Tuesday, May 11, 2010

The ballet scene - Armida

When I talked about Armida in my last entry, I mentioned the ballet scene as something that needs to be seen so you can understand its obvious as well as hidden meanings. The ballet scene is not subtle. As Armida charms the man she loves; Rinaldo, and brings him to a deserted island, she uses her magic to build him a pleasure palace, full of countless sensual delicacies. She sings to him, then invites a ballet performance in his honor. At the beginning Rinaldo is in his army suit, but before the ballet scene takes place this suit is taken off and he's dressed in ruffling clothes. Smitten, he sits with her to watch the ballet performance. The ballet starts with a young man in his army suit, among his soldiers. Nymphs appear in front of him, and start making all kinds of seductive moves and gestures. He gradually gives up his stern "facade" and runs after them, only to find them elusive and unreachable. Whenever he tires, they entice him again with the illusion of being reachable, only to make him run after them yet again. He turns into a pathetic spineless man going after the nymphs across the stage. Gradually, some of them disappear into doors, only to be replaced with demons or devils in skirts. What is really pathetic is that he runs after these devilish creatures as if they were real women, even though we can all see that they're not the beautiful ethereal nymphs anymore. Eventually, the nymphs bring a wreath and place it on the young soldier's head, crowning him, perhaps as their "idiot". After the dance concludes with them all over him, some of the nymph dancers take the wreath from the soldier dancer, walk over to Rinaldo, and place the wreath on his head. He's smug and smiling as if he won a grand prize!
Now my initial take on this scene was that it was too obvious! What was Armida's point of showing him his fate with with such a crude display? Why would a woman rub such a sketch in her beloved's face? Then, as I began to discuss glimpses of the scene with my friend whom I watched Armida with, revelations began to come to my mind. A man's take on the ballet is that it's in-your-face mockery of a man in love and how robbed off his will he becomes. Armida shows Rinaldo -in a very direct message that leaves no room for symbolism or misinterpretation- what is happening to him and what will happen when he becomes more and more smitten with her love, and he's still smiling! She blindfolds his mind completely! It was like telling someone that you'll hit him on the head, and you do hit him on the head, and he doesn't dock for cover, and he's smiling as the bruises color!
I have serious doubts about the degree to which men can be like that, except maybe in front of a real beauty. Otherwise men are very cautious not to fall head over heals in a woman's "love trap", either because they don't want to lose control of their lives or because they're watchful of the poison that can be in the honey. Although I read about lots of men pining over real life beauties, I doubt this is because they're in love. The image I have of a man, a real man who's in love, is that of a man who's rough around the edges and full of ambition and plans, but kind and caring and subtle when it comes to his beloved. A man's real love is full of small gestures and actions and occasional words that are not empty, but can be cliches, because he knows a woman loves that. He will not be ashamed to show her that he's weak in front of her, but even in his weakness he is strong and in charge. Maybe Armida was a woman who deserved to be loved, but Rinaldo's kind of love does not command respect for him, even if he did truly love her and was not just taken by her beauty and charm.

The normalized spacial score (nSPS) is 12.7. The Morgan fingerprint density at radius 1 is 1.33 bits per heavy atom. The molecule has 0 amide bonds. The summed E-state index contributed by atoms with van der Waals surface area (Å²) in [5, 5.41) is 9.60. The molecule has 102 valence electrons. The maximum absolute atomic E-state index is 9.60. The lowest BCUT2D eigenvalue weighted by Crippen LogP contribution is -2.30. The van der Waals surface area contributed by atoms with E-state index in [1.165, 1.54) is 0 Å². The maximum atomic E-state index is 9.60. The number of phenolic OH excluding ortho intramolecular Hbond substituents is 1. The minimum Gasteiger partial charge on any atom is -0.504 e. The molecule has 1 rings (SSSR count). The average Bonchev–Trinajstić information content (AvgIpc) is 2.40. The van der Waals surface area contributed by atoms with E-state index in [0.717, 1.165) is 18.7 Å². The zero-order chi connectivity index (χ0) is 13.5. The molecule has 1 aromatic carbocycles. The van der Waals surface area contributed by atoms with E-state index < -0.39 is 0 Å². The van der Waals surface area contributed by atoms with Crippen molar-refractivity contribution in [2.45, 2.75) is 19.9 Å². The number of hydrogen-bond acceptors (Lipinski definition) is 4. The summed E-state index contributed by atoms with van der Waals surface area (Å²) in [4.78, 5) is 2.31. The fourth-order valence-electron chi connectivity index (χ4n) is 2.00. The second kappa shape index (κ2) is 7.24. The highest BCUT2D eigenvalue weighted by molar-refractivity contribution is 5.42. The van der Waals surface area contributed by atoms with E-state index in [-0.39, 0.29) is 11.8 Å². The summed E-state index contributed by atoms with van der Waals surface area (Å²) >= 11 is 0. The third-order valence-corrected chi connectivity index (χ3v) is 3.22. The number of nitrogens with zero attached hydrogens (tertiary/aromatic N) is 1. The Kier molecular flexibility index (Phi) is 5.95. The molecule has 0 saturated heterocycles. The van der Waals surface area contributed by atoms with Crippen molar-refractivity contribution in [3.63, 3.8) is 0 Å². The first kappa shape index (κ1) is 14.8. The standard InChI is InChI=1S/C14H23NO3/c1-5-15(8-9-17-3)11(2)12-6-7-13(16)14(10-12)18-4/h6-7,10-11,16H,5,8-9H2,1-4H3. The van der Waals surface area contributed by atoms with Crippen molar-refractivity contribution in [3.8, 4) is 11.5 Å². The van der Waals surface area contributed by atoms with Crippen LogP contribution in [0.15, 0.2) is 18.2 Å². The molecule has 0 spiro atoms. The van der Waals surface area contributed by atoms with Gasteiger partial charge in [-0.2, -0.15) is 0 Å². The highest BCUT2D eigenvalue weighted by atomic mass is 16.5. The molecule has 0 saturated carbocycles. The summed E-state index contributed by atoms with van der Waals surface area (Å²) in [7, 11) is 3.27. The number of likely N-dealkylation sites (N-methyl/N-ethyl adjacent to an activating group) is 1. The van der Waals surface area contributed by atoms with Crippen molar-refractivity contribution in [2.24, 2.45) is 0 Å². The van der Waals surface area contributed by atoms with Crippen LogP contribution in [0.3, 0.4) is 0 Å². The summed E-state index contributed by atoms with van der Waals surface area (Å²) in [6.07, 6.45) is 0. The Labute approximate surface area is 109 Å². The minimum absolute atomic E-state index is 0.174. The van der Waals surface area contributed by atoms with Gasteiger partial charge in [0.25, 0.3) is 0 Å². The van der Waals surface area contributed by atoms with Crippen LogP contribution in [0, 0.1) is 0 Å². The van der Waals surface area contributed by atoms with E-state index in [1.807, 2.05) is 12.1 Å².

The picture that Rossini paints is that women are demons in disguise! And even a noble gift as love is coated with mockery and deceit. Although Armida loves her man deeply, and goes as far as building him a pleasure palace so that he'll have whatever his heart desires, she openly makes fun of his gullibility, and as a result comes across as cruel. Armida spares no effort in making Rinaldo happy, yet that does not grant her absolution of the sin that is stealing her man away from his obligations.
Rossini wants to convey the message that sometimes love makes a man an idiot! And he hates this fact, and will make Armida pay for it dearly at the end. It is not a struggle between the pagan forces and the christian faith, it is a struggle between the woman's desire to own her man and the man's quest to stay free. There is no winner in this battle, because a woman will never "own" a man forever; it is a matter of time before the oblivious opens his eyes and starts looking at the facts. A man will never stay free forever; he won't feel alive. Ultimately they both suffer; he loses the warmth of her love, and she loses the essence of her existence.
If we look more deeply, more revelations will surface, but suffice it to say that as much as the ballet scene was funny and made the audience laugh, it was as much disturbing and full of conflicting messages. It is all part of the web that is the relationship between a man and a woman, and the struggle between freedom and shackles, and the balance between love and duty.

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